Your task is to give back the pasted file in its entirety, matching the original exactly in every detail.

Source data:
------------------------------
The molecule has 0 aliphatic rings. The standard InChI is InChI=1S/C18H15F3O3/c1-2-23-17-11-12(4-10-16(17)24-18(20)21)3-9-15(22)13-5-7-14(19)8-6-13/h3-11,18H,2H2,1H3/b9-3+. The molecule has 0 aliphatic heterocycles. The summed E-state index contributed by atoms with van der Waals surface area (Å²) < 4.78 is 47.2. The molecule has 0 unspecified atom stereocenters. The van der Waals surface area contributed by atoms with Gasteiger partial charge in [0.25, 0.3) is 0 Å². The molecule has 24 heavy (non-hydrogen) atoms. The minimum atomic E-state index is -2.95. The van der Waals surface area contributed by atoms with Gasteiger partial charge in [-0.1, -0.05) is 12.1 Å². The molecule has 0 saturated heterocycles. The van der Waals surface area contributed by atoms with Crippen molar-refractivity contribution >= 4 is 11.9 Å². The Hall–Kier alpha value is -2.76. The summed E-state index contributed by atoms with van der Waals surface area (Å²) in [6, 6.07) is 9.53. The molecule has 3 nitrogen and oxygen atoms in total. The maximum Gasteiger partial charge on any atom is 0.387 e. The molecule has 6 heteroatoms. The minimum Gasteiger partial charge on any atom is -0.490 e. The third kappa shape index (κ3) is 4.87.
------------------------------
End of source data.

The molecule has 0 aliphatic rings. The standard InChI is InChI=1S/C18H15F3O3/c1-2-23-17-11-12(4-10-16(17)24-18(20)21)3-9-15(22)13-5-7-14(19)8-6-13/h3-11,18H,2H2,1H3/b9-3+. The molecule has 0 aliphatic heterocycles. The summed E-state index contributed by atoms with van der Waals surface area (Å²) < 4.78 is 47.2. The molecule has 0 unspecified atom stereocenters. The van der Waals surface area contributed by atoms with Gasteiger partial charge in [0.25, 0.3) is 0 Å². The molecule has 24 heavy (non-hydrogen) atoms. The minimum atomic E-state index is -2.95. The van der Waals surface area contributed by atoms with Gasteiger partial charge in [-0.1, -0.05) is 12.1 Å². The molecule has 0 saturated heterocycles. The van der Waals surface area contributed by atoms with Crippen molar-refractivity contribution >= 4 is 11.9 Å². The Hall–Kier alpha value is -2.76. The summed E-state index contributed by atoms with van der Waals surface area (Å²) in [6, 6.07) is 9.53. The molecule has 3 nitrogen and oxygen atoms in total. The maximum Gasteiger partial charge on any atom is 0.387 e. The molecule has 6 heteroatoms. The minimum Gasteiger partial charge on any atom is -0.490 e. The third kappa shape index (κ3) is 4.87.